This is easy to understand when one considers that many women have described their abortions as being similar to a rape (and even used the term "medical rape), it is easy to see that abortion is likely to add a second trauma to the earlier trauma of sexual assault. Abortion involves an often painful intrusion into a woman’s sexual organs by a masked stranger who is invading her body. Once she is on the operating table, she loses control over her body. Even if she protests and asks the abortionist to stop, chances are she will be either ignored or told that it’s too late to stop the abortion.

For many women this experiential association between abortion and sexual assault is very strong. It is especially strong for women who have a prior history of sexual assault, whether or not the aborted child was conceived during an act of assault. This is just one reason why women with a history of sexual assault are likely to experience greater distress during and after an abortion than are other women.

Research also shows that women who abort and women who are raped often describe similar feelings of depression, guilt, lowered self-esteem, violation and resentment of men. Rather than easing the psychological burdens experienced by those who have been raped, abortion added to them. Jackie wrote: I soon discovered that the aftermath of my abortion continued a long time after the memory of my rape had faded. I felt empty and horrible. Nobody told me about the pain I would feel deep within causing nightmares and deep depressions. They had all told me that after the abortion I could continue my life as if nothing had happened.2

Those encouraging, pushing or insisting on abortion often do so because they are uncomfortable dealing with sexual assault victims, or perhaps because they harbor some prejudice against victims whom they feel “let it happen.” Wiping out the pregnancy is a way of hiding the problem. It is a “quick and easy” way to avoid dealing with the woman’s true emotional, social and financial needs. As Kathleen wrote: I, having lived through rape, and also having raised a child “conceived in rape,” feel personally assaulted and insulted every time I hear that abortion should be legal because of rape and incest. I feel that we’re being used by pro-abortionists to further the abortion issue, even though we’ve not been asked to tell our side of the story.

Trapping the Incest Victim

The case against abortion for incest pregnancies is even stronger. Studies show that incest victims rarely ever voluntarily agree to abortion. Instead of viewing the pregnancy as unwanted, the incest victim is more likely to see the pregnancy as a way out of the incestuous relationship because the birth of her child will expose the sexual activity. She is also likely to see in her pregnancy the hope of bearing a child with whom she can establish a truly loving relationship, one far different than the exploitive relationship in which she has been trapped.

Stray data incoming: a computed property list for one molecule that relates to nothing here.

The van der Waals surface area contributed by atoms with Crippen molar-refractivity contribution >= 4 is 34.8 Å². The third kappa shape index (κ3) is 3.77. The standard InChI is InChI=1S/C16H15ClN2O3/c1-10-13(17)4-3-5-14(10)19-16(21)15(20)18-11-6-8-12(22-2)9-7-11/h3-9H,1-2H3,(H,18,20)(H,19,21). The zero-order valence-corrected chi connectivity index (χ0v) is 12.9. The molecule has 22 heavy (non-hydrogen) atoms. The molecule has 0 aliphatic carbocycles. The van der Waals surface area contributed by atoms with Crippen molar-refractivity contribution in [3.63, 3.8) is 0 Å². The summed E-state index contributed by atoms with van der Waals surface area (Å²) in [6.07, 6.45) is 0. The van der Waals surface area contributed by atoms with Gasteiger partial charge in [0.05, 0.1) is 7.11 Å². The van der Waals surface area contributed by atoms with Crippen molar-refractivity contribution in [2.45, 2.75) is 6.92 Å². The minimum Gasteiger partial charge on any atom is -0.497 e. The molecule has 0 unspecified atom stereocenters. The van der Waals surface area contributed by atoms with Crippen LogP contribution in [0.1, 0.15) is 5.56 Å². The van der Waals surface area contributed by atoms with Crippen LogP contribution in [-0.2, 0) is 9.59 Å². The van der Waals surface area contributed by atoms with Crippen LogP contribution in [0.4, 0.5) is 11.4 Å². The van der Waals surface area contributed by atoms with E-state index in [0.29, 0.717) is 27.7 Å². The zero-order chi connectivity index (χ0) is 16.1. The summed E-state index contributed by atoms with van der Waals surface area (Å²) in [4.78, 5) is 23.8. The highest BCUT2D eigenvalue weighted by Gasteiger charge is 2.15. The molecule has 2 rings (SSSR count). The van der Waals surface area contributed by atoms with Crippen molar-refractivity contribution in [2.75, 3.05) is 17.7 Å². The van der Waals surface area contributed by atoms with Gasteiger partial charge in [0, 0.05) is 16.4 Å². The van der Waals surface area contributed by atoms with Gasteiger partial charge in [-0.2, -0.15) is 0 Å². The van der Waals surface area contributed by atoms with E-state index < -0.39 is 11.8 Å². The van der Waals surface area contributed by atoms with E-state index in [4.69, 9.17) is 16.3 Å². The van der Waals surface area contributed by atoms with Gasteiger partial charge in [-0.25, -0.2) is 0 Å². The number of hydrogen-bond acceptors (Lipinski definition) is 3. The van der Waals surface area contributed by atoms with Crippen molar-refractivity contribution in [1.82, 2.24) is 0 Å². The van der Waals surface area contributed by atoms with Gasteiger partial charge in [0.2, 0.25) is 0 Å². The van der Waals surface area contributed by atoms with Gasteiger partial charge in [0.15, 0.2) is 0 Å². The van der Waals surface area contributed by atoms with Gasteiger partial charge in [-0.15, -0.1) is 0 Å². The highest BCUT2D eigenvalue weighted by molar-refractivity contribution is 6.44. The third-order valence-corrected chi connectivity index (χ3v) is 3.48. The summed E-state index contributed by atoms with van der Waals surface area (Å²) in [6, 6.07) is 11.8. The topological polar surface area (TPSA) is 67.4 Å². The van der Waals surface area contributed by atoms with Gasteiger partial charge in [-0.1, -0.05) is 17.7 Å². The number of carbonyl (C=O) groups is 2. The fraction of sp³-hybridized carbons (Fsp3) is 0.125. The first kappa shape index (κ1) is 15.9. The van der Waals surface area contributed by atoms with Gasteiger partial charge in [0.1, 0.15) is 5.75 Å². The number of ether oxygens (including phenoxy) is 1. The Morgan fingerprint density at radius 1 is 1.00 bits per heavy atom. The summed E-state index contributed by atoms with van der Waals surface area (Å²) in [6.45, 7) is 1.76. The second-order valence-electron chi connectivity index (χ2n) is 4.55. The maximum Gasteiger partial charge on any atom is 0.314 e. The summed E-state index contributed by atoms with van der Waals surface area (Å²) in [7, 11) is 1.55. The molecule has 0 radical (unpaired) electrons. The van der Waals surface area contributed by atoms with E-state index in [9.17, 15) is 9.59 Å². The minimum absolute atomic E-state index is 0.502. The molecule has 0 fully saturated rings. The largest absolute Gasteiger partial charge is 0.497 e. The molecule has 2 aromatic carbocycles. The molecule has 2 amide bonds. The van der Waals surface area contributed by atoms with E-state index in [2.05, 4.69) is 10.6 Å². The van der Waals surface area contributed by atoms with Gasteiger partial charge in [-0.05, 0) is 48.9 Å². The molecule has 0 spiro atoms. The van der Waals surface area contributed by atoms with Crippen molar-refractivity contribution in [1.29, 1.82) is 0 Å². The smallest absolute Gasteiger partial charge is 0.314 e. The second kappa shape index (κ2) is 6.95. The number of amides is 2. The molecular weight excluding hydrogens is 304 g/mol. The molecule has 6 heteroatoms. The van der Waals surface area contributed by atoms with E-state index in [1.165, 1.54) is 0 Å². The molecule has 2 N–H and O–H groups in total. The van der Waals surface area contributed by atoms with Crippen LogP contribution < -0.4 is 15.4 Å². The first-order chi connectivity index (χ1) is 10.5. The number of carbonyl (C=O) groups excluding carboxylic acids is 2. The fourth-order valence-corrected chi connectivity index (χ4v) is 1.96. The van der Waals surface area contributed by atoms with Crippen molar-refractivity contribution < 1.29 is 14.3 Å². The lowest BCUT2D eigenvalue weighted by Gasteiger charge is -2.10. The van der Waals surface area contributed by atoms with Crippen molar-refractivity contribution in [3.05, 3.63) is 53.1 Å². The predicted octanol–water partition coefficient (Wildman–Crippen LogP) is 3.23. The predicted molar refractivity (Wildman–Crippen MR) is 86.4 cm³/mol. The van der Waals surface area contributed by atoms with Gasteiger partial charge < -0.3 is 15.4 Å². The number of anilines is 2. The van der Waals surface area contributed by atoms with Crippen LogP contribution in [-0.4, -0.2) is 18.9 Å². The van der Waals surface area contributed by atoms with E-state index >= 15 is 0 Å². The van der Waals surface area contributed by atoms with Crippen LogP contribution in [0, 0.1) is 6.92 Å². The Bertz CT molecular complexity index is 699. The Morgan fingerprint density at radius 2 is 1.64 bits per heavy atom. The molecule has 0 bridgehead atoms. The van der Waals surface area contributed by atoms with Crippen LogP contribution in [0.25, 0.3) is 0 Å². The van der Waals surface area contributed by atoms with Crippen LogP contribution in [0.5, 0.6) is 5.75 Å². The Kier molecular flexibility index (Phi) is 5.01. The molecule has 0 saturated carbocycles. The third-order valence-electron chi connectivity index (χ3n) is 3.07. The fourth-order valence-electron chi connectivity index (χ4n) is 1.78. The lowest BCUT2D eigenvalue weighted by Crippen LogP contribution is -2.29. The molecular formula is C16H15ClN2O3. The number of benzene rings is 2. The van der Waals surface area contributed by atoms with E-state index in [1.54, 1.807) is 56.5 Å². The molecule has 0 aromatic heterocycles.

But while the girl may see her pregnancy as a possible way of release from her situation, it poses a threat to her abuser. It is also poses a threat to the pathological secrecy which may envelop other members of the family who are afraid to acknowledge the abuse. Because of this dual threat, the victim may be coerced or forced into an unwanted abortion by both the abuser and other family members.

For example, Edith, a 12-year-old victim of incest impregnated by her stepfather, writes twenty-five years after the abortion of her child: Throughout the years I have been depressed, suicidal, furious, outraged, lonely, and have felt a sense of loss . . . The abortion which was to “be in my best interest” just has not been. As far as I can tell, it only ‘saved their reputations,’ ‘solved their problems,’ and ‘allowed their lives to go merrily on.’ . . . My daughter, how I miss her so. I miss her regardless of the reason for her conception."

Abortion businesses who routinely ignore this evidence and neglect to interview minors presented for abortion for signs of coercion or incest are actually contributing to the victimization of young girls. Not only are they robbing the victim of her child, they are concealing a crime, abetting a perpetrator, and handing the victim back to her abuser so that the exploitation can continue.

For example, the parents of three teenaged Baltimore girls pleaded guilty to three counts of first-degree rape and child sexual abuse. The father had repeatedly raped the three girls over a period of at least nine years, and the rapes were covered up by at least ten abortions. At least five of the abortions were performed by the same abortionist at the same clinic.3

Sadly, there is strong evidence that failing to ask questions about the pregnancy and to report cases of sexual abuse are widespread at abortion clinics. Undercover investigations by pro-life groups have found numerous cases in which clinics agreed to cover up cases of statutory rape or ongoing abuse of minor girls by older men and simply perform an abortion instead.

In 2002 a judge found a Planned Parenthood affiliate in Arizona negligent for failing to report a case in which a 13-year-old girl was impregnated and taken for an abortion by her 23-year-old foster brother. The abortion business did not notify authorities until the girl returned six months later for a second abortion. A lawsuit alleged that the girl was subjected to repeated abuse and a second abortion because Planned Parenthood failed to notify authorities when she had her first abortion. The girl’s foster brother was later imprisoned for abusing her.4

Finally, we must recognize that children conceived through sexual assault also deserve to have their voices heard. Rebecca Wasser-Kiessling, who was conceived in a rape, is rightfully proud of her mother’s courage and generosity and wisely reminds us of a fundamental truth that transcends biological paternity: “I believe that God rewarded my birth mother for the suffering she endured, and that I am a gift to her. The serial rapist is not my creator; God is.”

Similarly, Julie Makimaa, who works diligently against the perception that abortion is acceptable or even necessary in cases of sexual assault, proclaims, “It doesn’t matter how I began. What matters is who I will become.” That’s a slogan we can all live with.

Citations
1. Mahkorn, "Pregnancy and Sexual Assault," The Psychological Aspects of Abortion, eds. Mall & Watts, (Washington, D.C., University Publications of America, 1979) 55-69.